Examples of each subclass are kane (“metal”, a-stem), paji (“embarrassment”, u-stem), toshi (“year”, e-stem), tuki (“moon, month”, o-stem upper) and ueke (“planted tree”, o-stem lower). Note that some second declension nouns, such as (“yellow”, o-stem upper, accusative ), (“tree”, o-stem lower, accusative ) and (“hand”, a-stem, accusative tao), have monomoraic roots.

The third declension is different from the other two declensions. Unlike the other two, the third declension is a consonant-stem declension, and since Namari phonotactics restricts which consonants can occur word-finally, its declension is adjusted to match. The following is the declension of (pachi)michi (“honey”):

  • Nominative: michi
  • Accusative: mito
  • Vocative: micho
  • Short vocative: mitu
  • Genitive: minno
  • Dative: minni
  • Instrumental: minji
  • Comitative: mitto
  • Ablative: mikkaya
  • Allative: mimpe
  • Comparative: michoi
  • Terminative: mimmade
  • Locative: minde
  • Abessive: minku

Note that due to sandhi, there are multiple forms for the stem. The nominative, vocative and comparative induce palatalisation, the genitive, dative, instrumental, allative, terminative, locative and abessive induce assimilation into a nasal, and the comitative and ablative induce assimilation into a geminate. The following list shows the outcomes of each stem-final consonant (given as root: patalised, geminate, nasal):

  • (none): -y-, (none), (none)/-n-
  • -k-: -ky-, (geminate), -n-
  • -g-: -gy-, -n-, -n-
  • -h-: -hy-, (aspirate geminate), -n-
  • -s-: -sh-, -i-, -i-
  • -z-: -j- (-zh-), -i- (voiced), -i-
  • -t-: -ch-, (geminate), -n-
  • -d-: -j-, -n-, -n-
  • -th-: -sh- (-hy-), (aspirate geminate), -n-
  • -n-: -ny-, -n-, -n-
  • -p-: -py-, (geminate), -n-
  • -b-: -by-, -n-, -n-
  • -f-: -hy- (-fy-), (aspirate geminate), -n-
  • -m-: -my-, -n-, -n-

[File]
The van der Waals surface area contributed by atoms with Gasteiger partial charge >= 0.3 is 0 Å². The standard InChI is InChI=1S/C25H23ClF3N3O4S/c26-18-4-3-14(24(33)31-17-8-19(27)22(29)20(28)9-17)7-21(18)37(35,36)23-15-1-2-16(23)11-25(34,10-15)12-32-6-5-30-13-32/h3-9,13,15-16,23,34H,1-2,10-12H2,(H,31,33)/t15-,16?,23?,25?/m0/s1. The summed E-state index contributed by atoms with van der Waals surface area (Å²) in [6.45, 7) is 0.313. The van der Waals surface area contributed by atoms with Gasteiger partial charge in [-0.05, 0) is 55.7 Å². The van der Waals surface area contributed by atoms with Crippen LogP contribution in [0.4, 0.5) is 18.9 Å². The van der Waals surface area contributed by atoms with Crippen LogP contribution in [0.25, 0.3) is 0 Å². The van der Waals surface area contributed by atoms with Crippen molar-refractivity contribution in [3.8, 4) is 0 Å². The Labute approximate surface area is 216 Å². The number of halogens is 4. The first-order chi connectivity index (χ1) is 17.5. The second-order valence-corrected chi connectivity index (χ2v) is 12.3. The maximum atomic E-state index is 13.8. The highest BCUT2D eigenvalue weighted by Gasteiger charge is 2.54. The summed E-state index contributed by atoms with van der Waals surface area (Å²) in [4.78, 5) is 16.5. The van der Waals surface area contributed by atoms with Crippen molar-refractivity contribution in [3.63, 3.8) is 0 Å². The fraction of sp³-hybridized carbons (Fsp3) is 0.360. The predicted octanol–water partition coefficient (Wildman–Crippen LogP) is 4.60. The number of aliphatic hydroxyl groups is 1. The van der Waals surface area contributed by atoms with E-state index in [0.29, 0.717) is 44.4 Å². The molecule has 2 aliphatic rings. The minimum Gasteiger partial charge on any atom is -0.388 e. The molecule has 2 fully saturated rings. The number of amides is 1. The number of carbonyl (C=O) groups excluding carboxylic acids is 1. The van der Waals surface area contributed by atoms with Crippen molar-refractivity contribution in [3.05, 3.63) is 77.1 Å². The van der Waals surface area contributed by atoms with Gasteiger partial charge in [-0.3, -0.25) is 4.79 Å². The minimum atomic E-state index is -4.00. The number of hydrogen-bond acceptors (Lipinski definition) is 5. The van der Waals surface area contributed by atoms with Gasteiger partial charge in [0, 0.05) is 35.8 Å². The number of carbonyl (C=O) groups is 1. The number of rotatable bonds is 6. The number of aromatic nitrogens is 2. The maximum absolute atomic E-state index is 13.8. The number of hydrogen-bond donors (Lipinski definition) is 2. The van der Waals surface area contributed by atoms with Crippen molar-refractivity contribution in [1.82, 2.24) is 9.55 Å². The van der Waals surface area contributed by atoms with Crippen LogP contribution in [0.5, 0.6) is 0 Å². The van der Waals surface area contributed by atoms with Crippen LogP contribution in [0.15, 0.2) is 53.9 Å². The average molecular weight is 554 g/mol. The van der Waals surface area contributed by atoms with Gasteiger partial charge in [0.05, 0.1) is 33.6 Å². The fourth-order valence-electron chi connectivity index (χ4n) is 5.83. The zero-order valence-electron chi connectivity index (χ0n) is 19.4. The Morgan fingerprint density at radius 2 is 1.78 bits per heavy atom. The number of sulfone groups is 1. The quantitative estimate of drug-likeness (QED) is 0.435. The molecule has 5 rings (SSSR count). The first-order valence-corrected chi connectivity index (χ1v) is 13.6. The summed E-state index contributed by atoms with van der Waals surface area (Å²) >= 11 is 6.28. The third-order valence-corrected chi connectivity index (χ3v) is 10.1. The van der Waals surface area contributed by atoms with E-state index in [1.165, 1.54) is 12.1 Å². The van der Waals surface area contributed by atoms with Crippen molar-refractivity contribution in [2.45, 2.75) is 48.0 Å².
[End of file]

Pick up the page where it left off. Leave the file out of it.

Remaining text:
• -y-: -y-, -i-, -i-
  • -r-: -ry-, -r-, -r-
  • -w-: -uy-, -u-, -u-

Note that if the stem-final and the ending-initial consonant are identical, with the exception of /r/, /j/ and /w/, a geminate or nasal geminate (if the consonant is a voiced obstruent) is formed regardless. The above list is simplified; refer to the wiki for the comprehensive sandhi rules (note, however, that it is out of date with regards to aspirated consonants). Syllable-final /r/ before a consonant has no accepted orthographic notation, but does exist (marginally) in Namari. Specific consonant outcomes in parentheses indicate dialectal forms (-zh- is only found in dialects distinguishing all four of the yotsugana, -thy- may be identical with -hy- instead of -sh- in some dialects, and -fy- may or may not merge with -hy-).

The form of the short vocative of third declension nouns varies, largely depending on the stem-final consonant. The following list shows the possible forms of the nominative, accusative and short vocative for each stem-final consonant:

  • (none): -i, -o, (none)/-u
  • -k-: -ki, -po/-ko, -ku
  • -g-: -gi, -bo/-go, -gu
  • -h-: -hi, -o/-ho, -hu
  • -s-: -shi, -so, -su
  • -z-: -ji (-zhi), -zo, -zu
  • -t-: -chi, -to, -tu
  • -d-: -ji, -do, -zu (-du)
  • -th-: -shi (-hi), -tho, -thu (-tu, -su)
  • -n-: -ni, -no, -n
  • -p-: -pi, -po, -pu
  • -b-: -bi, -bo, -bu
  • -f-: -hi (-fi), -fo, -fu
  • -m-: -mi, -mo, -n
  • -y-: -i, -yo, -i/-yu
  • -r-: -ri, -ro, -ru
  • -w-: -wi, -o, -u